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Have Fun While Losing Weight

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It is possible to have fun losing weight! You can even have fun working hard to lose that weight. With all of the exercise options available, you should never have to do an exercise you hate.

Remember when you were a kid? You could run and play all day and seemingly not get tired. The fact that you went to sleep as soon as your head hit the pillow proves that you were exhausted. But, you had so much fun playing that you didn’t think of it as exercise! In fact, the best exercise available is fun exercise!

Its not against the law for adults to have fun exercising! For example, I enjoy exercising outdoors. I exercise outdoors most of the time. I like to run sprints instead of 60-minute cardio sessions. So, I run sprint intervals for 20 minutes. I never do 60-minute cardio sessions. They are not fun for me and there are more effective ways to do cardio exercise.

Have fun exercising people! You will accomplish more of your weight loss and fat loss goals by doing exercise routines that are fun. And, on those days that you don’t feel like exercising, you are more likely to do a fun exercise routine. Its difficult to keep doing something that you don’t enjoy.

So, here are some tips to make exercise more fun:

1. Make a list of five to 10 strength and cardio exercises that you enjoy (your list will probably grow to 20). You can probably think of an exercise for every body part. Full body exercises are even better. Fill (and rotate) your exercise routines with these enjoyable exercises.

2. Don’t forget about those kid exercises! These exercises are some of the best calorie-burners. Remember fun exercises like jumping jacks, jump rope, hop-scotch, cone shuttles and monkey bars?

3. Walking and jogging on trails, hiking and swimming are fun exercise activities for many people.

4. Did you play a sport in high school? You can still dust off that tennis racket and play two times a week (even if you don’t quite run as fast).

5. Did you dance for the drill team in high school? Those dance moves are still in your body! Get busy! Dancing is great full body exercise.

Add a Comment1 Comments

Partner dancing is absolutely my favorite way to exercise. Contradancing, swing dancing (lindy hop, charleston, jitterbug), ballroom dancing, blues dancing, I am less good at Latin dancing like Salsa but I love it too.

I find dancing to be great because it uses the whole body...you use all sorts of muscle groups and build muscle tone in addition to engaging in aerobic activity. Fast dancing can be more aerobic and slower dances such as blues focus more on quality of movement, almost like yoga or Tai Chi.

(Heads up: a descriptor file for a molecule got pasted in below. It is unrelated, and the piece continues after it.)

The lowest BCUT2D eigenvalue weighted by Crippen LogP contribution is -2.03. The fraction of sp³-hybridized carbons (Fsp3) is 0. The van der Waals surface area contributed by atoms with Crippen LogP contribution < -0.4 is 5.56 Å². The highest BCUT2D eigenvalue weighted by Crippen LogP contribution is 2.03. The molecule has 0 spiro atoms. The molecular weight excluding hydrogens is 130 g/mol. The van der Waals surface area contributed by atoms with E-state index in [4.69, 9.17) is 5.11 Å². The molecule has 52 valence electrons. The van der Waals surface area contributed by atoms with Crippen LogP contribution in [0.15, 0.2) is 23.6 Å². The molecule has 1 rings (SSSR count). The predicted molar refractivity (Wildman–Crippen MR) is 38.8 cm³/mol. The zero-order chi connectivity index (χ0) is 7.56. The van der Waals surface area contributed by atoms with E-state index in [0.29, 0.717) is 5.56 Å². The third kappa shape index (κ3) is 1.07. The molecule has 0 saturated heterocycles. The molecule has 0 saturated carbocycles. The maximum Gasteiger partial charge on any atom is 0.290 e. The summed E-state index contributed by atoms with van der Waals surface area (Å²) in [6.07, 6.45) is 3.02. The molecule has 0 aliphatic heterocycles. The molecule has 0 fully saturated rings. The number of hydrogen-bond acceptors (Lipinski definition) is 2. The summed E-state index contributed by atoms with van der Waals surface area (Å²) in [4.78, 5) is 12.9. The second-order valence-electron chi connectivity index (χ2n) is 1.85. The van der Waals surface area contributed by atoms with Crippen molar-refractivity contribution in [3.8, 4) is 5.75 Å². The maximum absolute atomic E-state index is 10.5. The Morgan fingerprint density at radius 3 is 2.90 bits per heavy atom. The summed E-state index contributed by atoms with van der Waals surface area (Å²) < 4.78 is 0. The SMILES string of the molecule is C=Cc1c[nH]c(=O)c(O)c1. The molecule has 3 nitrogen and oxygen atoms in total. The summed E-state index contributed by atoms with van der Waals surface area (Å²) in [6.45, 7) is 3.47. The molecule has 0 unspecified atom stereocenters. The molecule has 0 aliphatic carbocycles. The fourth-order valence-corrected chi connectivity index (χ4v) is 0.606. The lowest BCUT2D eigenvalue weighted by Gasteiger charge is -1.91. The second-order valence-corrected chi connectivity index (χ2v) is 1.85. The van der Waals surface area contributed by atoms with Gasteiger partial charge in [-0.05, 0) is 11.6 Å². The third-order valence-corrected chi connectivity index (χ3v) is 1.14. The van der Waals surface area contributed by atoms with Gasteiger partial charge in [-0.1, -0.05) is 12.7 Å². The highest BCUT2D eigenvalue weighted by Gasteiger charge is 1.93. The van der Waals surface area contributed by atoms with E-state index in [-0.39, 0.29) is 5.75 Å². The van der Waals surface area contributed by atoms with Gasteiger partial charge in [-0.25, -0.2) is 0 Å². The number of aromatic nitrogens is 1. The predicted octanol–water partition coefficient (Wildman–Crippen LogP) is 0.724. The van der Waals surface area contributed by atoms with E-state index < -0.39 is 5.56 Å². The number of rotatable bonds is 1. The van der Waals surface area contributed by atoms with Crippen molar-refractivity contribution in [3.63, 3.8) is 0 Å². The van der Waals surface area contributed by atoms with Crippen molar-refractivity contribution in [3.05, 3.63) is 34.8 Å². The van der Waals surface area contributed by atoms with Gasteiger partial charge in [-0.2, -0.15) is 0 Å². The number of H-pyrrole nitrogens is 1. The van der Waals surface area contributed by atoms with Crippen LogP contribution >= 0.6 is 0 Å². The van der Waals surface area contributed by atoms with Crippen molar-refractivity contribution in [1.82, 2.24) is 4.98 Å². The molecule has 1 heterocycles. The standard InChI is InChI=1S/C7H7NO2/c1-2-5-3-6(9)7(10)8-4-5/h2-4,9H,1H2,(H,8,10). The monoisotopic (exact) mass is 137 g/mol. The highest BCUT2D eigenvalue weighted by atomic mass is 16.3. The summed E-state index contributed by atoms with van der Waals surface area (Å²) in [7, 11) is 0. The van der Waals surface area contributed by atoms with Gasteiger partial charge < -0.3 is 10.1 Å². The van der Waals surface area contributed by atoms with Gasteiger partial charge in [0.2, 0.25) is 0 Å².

I also think partner dancing is really valuable because it combines exercise with a social activity. Dancing that's based on lead-follow (like swing, salsa, ballroom dances) not only is exercise but it develops your ability to communicate nonverbally. I found that my ability to read people's nonverbal signals (in situations beyond dancing) was taken to a totally new level when I started getting really into partner dancing. Caller-based dances like square dancing and contradancing build totally different skills, and have a different feel because you're dancing with everyone in the room at the same time.

I also find that touch is really valuable. Touch releases hormones that relax us, promote healthy immune response, and make it easier for us to relate to others and form stronger bonds with them. I personally find that it's a lot easier to stay relaxed in partner dancing when you're in physical contact with other people than when engaging in other forms of equally vigorous exercise, and I suspect that touch has something to do with it. Relaxation is important in exercise because it prevents injury! I also think that touch leads to better connections with people.

So...if anyone hasn't tried out partner dancing I would really encourage them to give it a try!!! I swear I used to have two left feet but after doing lots of different styles of dance for years, now I absolutely love it.

March 30, 2010 - 9:10am
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We value and respect our HERWriters' experiences, but everyone is different. Many of our writers are speaking from personal experience, and what's worked for them may not work for you. Their articles are not a substitute for medical advice, although we hope you can gain knowledge from their insight.



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